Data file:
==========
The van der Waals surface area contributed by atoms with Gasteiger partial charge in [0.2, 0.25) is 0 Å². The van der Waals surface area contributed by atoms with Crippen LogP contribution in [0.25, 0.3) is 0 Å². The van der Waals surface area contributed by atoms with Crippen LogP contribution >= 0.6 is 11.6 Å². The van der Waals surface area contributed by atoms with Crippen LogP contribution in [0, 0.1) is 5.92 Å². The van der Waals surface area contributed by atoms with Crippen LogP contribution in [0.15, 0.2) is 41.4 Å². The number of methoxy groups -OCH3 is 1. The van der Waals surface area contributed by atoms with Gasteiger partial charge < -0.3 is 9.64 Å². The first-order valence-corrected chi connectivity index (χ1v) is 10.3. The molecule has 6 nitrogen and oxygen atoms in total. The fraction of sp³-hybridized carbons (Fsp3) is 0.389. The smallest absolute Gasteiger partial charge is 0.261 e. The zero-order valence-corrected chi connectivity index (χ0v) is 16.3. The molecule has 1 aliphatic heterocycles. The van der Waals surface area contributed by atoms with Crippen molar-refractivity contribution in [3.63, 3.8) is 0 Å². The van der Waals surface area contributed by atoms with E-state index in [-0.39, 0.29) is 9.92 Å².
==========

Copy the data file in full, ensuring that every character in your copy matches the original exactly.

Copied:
The van der Waals surface area contributed by atoms with Gasteiger partial charge in [0.2, 0.25) is 0 Å². The van der Waals surface area contributed by atoms with Crippen LogP contribution in [0.25, 0.3) is 0 Å². The van der Waals surface area contributed by atoms with Crippen LogP contribution >= 0.6 is 11.6 Å². The van der Waals surface area contributed by atoms with Crippen LogP contribution in [0, 0.1) is 5.92 Å². The van der Waals surface area contributed by atoms with Crippen LogP contribution in [0.15, 0.2) is 41.4 Å². The number of methoxy groups -OCH3 is 1. The van der Waals surface area contributed by atoms with Gasteiger partial charge < -0.3 is 9.64 Å². The first-order valence-corrected chi connectivity index (χ1v) is 10.3. The molecule has 6 nitrogen and oxygen atoms in total. The fraction of sp³-hybridized carbons (Fsp3) is 0.389. The smallest absolute Gasteiger partial charge is 0.261 e. The zero-order valence-corrected chi connectivity index (χ0v) is 16.3. The molecule has 1 aliphatic heterocycles. The van der Waals surface area contributed by atoms with Crippen molar-refractivity contribution in [3.63, 3.8) is 0 Å². The van der Waals surface area contributed by atoms with E-state index in [-0.39, 0.29) is 9.92 Å².